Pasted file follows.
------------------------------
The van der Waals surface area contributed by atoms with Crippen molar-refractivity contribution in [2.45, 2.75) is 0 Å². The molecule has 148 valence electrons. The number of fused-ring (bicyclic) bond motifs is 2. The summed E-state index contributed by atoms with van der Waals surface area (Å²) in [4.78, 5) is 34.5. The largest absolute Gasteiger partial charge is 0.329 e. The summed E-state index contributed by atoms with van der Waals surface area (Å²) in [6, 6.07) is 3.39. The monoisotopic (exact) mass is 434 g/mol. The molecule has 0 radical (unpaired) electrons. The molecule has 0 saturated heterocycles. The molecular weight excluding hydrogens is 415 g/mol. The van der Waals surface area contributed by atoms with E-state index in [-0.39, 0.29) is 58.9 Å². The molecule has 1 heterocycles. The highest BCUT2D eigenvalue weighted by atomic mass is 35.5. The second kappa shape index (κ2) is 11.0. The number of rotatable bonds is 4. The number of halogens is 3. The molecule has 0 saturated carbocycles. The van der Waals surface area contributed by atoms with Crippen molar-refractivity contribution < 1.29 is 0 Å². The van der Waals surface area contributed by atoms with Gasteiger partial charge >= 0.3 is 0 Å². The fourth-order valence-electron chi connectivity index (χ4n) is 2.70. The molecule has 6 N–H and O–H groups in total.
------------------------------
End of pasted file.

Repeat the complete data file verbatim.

The van der Waals surface area contributed by atoms with Crippen molar-refractivity contribution in [2.45, 2.75) is 0 Å². The molecule has 148 valence electrons. The number of fused-ring (bicyclic) bond motifs is 2. The summed E-state index contributed by atoms with van der Waals surface area (Å²) in [4.78, 5) is 34.5. The largest absolute Gasteiger partial charge is 0.329 e. The summed E-state index contributed by atoms with van der Waals surface area (Å²) in [6, 6.07) is 3.39. The monoisotopic (exact) mass is 434 g/mol. The molecule has 0 radical (unpaired) electrons. The molecule has 0 saturated heterocycles. The molecular weight excluding hydrogens is 415 g/mol. The van der Waals surface area contributed by atoms with E-state index in [-0.39, 0.29) is 58.9 Å². The molecule has 1 heterocycles. The highest BCUT2D eigenvalue weighted by atomic mass is 35.5. The second kappa shape index (κ2) is 11.0. The number of rotatable bonds is 4. The number of halogens is 3. The molecule has 0 saturated carbocycles. The van der Waals surface area contributed by atoms with Crippen molar-refractivity contribution < 1.29 is 0 Å². The van der Waals surface area contributed by atoms with Gasteiger partial charge >= 0.3 is 0 Å². The fourth-order valence-electron chi connectivity index (χ4n) is 2.70. The molecule has 6 N–H and O–H groups in total.